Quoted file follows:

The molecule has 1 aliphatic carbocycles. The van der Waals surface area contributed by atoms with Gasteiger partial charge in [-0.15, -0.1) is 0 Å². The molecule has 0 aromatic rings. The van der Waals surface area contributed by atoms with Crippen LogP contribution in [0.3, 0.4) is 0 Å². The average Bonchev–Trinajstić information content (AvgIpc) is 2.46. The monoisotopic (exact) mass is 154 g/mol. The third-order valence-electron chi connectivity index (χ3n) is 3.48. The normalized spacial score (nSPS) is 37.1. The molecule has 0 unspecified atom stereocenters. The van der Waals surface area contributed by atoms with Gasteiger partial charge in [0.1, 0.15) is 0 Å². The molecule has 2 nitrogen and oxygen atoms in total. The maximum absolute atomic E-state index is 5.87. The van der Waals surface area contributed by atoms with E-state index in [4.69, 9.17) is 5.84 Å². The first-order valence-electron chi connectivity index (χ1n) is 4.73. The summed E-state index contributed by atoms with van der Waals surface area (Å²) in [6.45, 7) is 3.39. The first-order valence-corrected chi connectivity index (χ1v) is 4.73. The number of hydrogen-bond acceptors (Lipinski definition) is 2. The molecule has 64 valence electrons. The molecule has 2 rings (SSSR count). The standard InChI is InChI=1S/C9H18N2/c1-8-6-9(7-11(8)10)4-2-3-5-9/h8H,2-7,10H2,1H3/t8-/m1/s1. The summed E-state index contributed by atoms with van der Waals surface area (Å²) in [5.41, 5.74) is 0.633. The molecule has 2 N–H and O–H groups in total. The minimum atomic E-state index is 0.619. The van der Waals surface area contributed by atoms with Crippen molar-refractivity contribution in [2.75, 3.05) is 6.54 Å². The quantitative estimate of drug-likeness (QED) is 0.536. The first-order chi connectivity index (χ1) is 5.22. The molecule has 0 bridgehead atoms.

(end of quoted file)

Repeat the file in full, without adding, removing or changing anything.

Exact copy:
The molecule has 1 aliphatic carbocycles. The van der Waals surface area contributed by atoms with Gasteiger partial charge in [-0.15, -0.1) is 0 Å². The molecule has 0 aromatic rings. The van der Waals surface area contributed by atoms with Crippen LogP contribution in [0.3, 0.4) is 0 Å². The average Bonchev–Trinajstić information content (AvgIpc) is 2.46. The monoisotopic (exact) mass is 154 g/mol. The third-order valence-electron chi connectivity index (χ3n) is 3.48. The normalized spacial score (nSPS) is 37.1. The molecule has 0 unspecified atom stereocenters. The van der Waals surface area contributed by atoms with Gasteiger partial charge in [0.1, 0.15) is 0 Å². The molecule has 2 nitrogen and oxygen atoms in total. The maximum absolute atomic E-state index is 5.87. The van der Waals surface area contributed by atoms with E-state index in [4.69, 9.17) is 5.84 Å². The first-order valence-electron chi connectivity index (χ1n) is 4.73. The summed E-state index contributed by atoms with van der Waals surface area (Å²) in [6.45, 7) is 3.39. The first-order valence-corrected chi connectivity index (χ1v) is 4.73. The number of hydrogen-bond acceptors (Lipinski definition) is 2. The molecule has 64 valence electrons. The molecule has 2 rings (SSSR count). The standard InChI is InChI=1S/C9H18N2/c1-8-6-9(7-11(8)10)4-2-3-5-9/h8H,2-7,10H2,1H3/t8-/m1/s1. The summed E-state index contributed by atoms with van der Waals surface area (Å²) in [5.41, 5.74) is 0.633. The molecule has 2 N–H and O–H groups in total. The minimum atomic E-state index is 0.619. The van der Waals surface area contributed by atoms with Crippen molar-refractivity contribution in [2.75, 3.05) is 6.54 Å². The quantitative estimate of drug-likeness (QED) is 0.536. The first-order chi connectivity index (χ1) is 5.22. The molecule has 0 bridgehead atoms.